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The Financial Crisis - Essay Example

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The responsibility for the current US economic crisis is summed up in a recent headline that read, "Success has many fathers, but failure has the US taxpayer" (Iang). One of the major charges that the US government has is to safeguard the US taxpayer's money from waste, abuse, and corruption…
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The Financial Crisis
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The Financial Crisis: A Government Failure The responsibility for the current US economic crisis is summed up in a recent headline that read, "Success has many fathers, but failure has the US taxpayer" (Iang). One of the major charges that the US government has is to safeguard the US taxpayer's money from waste, abuse, and corruption. In the case of the failure of the banking system and the deepening economic downturn the government failed miserably on all three fronts. There is certainly enough blame to go around. Congress blames the banking industry for taking excesses that hid their looses and shielded then from harm. Bankers blame the public for their exuberant enthusiasm that created the fragile real estate bubble that was destined to burst. The people blamed the Congress for their inaction, while Democrats blamed Republicans and Republicans blamed the Democrats. No matter where the weakness in the system was, it was the government's failure to act in a prudent and timely fashion to stem the rising tide of waste, abuse, and corruption.
At the core of the economic problems that are facing the US today is the weakness caused by an escalating national debt and the political reality of a public that has a growing concern over their scarce tax dollars. Had the government implemented a balanced budget in the recent years, or if money had been wisely invested to create jobs in the economy, taxpayers and conservatives might be more willing to manage a multi-billion dollar loan to the auto industry. However, a failed policy in Iraq has left the people with a bill that could top $3 trillion in the near future (Bilmes and Stiglitz B06). This is money that can't be used for building infrastructure or investing in much needed education. The government has failed by squandering trillions of dollars on what amounts to a handful of magic beans.
The government further allowed the economic system to go into decline by failing to adequately regulate the banking and insurance systems that had become rife with abuse and excess. A major portion of the problem is the limited credit availability that has come as a result of the sub-prime loan industry. The government failed to enact and enforce banking rules that would have limited these high risk loans that were "built on straw: cheap housing loans to the poor, funded not through the deposits of bank customers, but by reckless forays into the bond market" ("Foolish bankers, scared politicians" 4). A free market economy does not mean an anything goes market. The government has failed to exert their authority to oversee and monitor a banking system that had gotten out of control, and left the taxpayer holding the bill.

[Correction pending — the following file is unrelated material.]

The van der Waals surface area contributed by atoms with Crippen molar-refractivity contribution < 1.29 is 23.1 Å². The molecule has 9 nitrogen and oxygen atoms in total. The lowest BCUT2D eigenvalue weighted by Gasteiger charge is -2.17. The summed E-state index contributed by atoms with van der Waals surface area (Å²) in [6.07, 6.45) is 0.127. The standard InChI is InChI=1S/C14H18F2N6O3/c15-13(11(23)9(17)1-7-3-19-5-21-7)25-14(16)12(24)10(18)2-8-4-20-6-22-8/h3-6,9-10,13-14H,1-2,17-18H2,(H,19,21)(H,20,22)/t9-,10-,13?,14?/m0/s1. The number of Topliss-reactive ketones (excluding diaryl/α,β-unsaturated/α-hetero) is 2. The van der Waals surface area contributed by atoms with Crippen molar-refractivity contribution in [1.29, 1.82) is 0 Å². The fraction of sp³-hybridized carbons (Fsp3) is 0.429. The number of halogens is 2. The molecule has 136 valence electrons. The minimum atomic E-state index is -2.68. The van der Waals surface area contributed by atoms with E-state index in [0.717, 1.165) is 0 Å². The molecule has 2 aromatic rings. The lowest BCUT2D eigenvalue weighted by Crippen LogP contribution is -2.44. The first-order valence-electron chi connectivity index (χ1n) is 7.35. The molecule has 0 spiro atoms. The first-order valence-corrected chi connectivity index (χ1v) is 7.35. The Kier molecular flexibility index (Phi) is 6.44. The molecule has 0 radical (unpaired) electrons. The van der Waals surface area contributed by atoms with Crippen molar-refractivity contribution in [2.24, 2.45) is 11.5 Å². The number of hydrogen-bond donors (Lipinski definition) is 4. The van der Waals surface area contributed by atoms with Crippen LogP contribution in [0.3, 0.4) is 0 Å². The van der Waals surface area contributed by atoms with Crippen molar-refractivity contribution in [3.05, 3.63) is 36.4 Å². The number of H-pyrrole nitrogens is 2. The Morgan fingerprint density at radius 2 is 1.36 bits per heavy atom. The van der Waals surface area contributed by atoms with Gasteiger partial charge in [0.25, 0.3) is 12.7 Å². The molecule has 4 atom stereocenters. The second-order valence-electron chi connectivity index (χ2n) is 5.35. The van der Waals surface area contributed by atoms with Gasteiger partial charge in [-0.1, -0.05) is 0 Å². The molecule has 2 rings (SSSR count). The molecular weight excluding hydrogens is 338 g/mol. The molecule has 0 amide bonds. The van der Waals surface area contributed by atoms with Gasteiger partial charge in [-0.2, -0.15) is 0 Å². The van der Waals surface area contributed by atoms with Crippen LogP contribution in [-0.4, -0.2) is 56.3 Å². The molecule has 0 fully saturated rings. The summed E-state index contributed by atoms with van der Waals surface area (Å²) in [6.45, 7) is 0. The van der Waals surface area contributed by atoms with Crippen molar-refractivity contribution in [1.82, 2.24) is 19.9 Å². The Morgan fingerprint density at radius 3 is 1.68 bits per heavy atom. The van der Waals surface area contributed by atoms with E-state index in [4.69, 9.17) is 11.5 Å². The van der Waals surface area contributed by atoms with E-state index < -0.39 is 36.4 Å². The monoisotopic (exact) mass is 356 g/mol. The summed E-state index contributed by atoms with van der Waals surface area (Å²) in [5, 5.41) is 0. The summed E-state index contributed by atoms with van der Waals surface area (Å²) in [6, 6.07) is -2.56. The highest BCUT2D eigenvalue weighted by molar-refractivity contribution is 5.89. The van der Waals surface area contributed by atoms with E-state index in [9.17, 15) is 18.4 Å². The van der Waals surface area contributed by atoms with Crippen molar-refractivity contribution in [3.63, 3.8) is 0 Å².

The government was also complicit in the corruption that has left the credit system dry and the treasury on the brink of failure. The economic crisis did not suddenly erupt one day in September to the surprise of our political leaders. It had been brewing for years and there were ample warning signs along the way. There were signs five years ago when Cohn warned, "the easy credit party could be called off if interest rates jump, if the housing market cools, or if personal income levels dip" (Cohn). All these events took place while Congress failed to take any action. The political cost of dealing with the problem may have been too high for a banking committee whose biggest campaign contributors are banks and insurance companies. Corrupt politicians turned a blind eye while the economy slowly melted down.
In conclusion, the government's failure was the total breakdown of good governance in favor of greed and political convenience. Wasteful spending prevented the government to act and intervene in the economy to create jobs. Abuses in the banking system were routinely overlooked as riskier investments were made to cover the previous bad business decision. It may have been the people, the investors, or the banks that acted, but it was the government that failed to live up to its basic obligations to the people of the United States.
Works Cited
Bilmes, Linda J., and Joseph E. Stiglitz. "The Iraq War Will Cost Us $3 Trillion, and Much More." Washington Post 9 Mar. 2008: B06.
Cohn, Laura. "Getting Into the Swing of Plastic." Business Week 2 Feb. 2004. Academic Search Premier. 9 Dec. 2008.

Iang. "Success has Many Fathers, but Failure has the US Taxpayer." Financial Cryptography. 21 Sep. 2008. 9 Dec. 2008 .
"Foolish bankers, scared politicians and a crisis of their making." New Statesman 137.4881 (2008): 4. Academic Search Premier. 9 Dec. 2008. Read More
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